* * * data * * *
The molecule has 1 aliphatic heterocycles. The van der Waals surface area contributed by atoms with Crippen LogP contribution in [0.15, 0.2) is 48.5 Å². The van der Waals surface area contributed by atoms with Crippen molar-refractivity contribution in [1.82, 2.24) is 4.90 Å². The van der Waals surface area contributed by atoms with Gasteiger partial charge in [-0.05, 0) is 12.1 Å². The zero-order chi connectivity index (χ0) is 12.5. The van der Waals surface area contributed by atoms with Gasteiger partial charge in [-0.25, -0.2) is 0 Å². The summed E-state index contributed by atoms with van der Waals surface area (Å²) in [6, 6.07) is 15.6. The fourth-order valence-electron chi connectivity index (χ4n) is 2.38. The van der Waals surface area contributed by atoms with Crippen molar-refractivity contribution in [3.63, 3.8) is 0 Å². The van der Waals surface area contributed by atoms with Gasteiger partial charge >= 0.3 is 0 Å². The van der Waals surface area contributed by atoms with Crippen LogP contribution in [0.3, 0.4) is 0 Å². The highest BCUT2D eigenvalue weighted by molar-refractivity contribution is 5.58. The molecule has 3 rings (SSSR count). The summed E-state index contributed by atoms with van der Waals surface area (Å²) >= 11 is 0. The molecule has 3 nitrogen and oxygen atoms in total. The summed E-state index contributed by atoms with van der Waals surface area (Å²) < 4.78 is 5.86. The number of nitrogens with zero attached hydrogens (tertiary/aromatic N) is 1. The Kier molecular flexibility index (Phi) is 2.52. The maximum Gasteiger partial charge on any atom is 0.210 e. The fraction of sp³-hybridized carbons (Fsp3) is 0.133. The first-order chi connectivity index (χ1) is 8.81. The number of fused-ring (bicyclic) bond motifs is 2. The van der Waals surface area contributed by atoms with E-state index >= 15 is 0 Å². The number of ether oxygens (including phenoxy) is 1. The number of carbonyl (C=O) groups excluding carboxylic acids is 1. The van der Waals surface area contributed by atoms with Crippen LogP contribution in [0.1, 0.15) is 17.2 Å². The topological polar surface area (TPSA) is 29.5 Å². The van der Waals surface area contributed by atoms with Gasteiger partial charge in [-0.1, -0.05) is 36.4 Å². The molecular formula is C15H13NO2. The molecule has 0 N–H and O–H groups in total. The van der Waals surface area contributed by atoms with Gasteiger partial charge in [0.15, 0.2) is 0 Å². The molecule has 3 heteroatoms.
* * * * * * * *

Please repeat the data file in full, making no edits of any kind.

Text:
The molecule has 1 aliphatic heterocycles. The van der Waals surface area contributed by atoms with Crippen LogP contribution in [0.15, 0.2) is 48.5 Å². The van der Waals surface area contributed by atoms with Crippen molar-refractivity contribution in [1.82, 2.24) is 4.90 Å². The van der Waals surface area contributed by atoms with Gasteiger partial charge in [-0.05, 0) is 12.1 Å². The zero-order chi connectivity index (χ0) is 12.5. The van der Waals surface area contributed by atoms with Gasteiger partial charge in [-0.25, -0.2) is 0 Å². The summed E-state index contributed by atoms with van der Waals surface area (Å²) in [6, 6.07) is 15.6. The fourth-order valence-electron chi connectivity index (χ4n) is 2.38. The van der Waals surface area contributed by atoms with Crippen molar-refractivity contribution in [3.63, 3.8) is 0 Å². The van der Waals surface area contributed by atoms with Gasteiger partial charge >= 0.3 is 0 Å². The van der Waals surface area contributed by atoms with Crippen LogP contribution in [0.3, 0.4) is 0 Å². The highest BCUT2D eigenvalue weighted by molar-refractivity contribution is 5.58. The molecule has 3 rings (SSSR count). The summed E-state index contributed by atoms with van der Waals surface area (Å²) >= 11 is 0. The molecule has 3 nitrogen and oxygen atoms in total. The summed E-state index contributed by atoms with van der Waals surface area (Å²) < 4.78 is 5.86. The number of nitrogens with zero attached hydrogens (tertiary/aromatic N) is 1. The Kier molecular flexibility index (Phi) is 2.52. The maximum Gasteiger partial charge on any atom is 0.210 e. The fraction of sp³-hybridized carbons (Fsp3) is 0.133. The first-order chi connectivity index (χ1) is 8.81. The number of fused-ring (bicyclic) bond motifs is 2. The van der Waals surface area contributed by atoms with E-state index >= 15 is 0 Å². The number of ether oxygens (including phenoxy) is 1. The number of carbonyl (C=O) groups excluding carboxylic acids is 1. The van der Waals surface area contributed by atoms with Crippen LogP contribution in [0.1, 0.15) is 17.2 Å². The topological polar surface area (TPSA) is 29.5 Å². The van der Waals surface area contributed by atoms with Gasteiger partial charge in [-0.1, -0.05) is 36.4 Å². The molecular formula is C15H13NO2. The molecule has 0 N–H and O–H groups in total. The van der Waals surface area contributed by atoms with Gasteiger partial charge in [0.15, 0.2) is 0 Å². The molecule has 3 heteroatoms.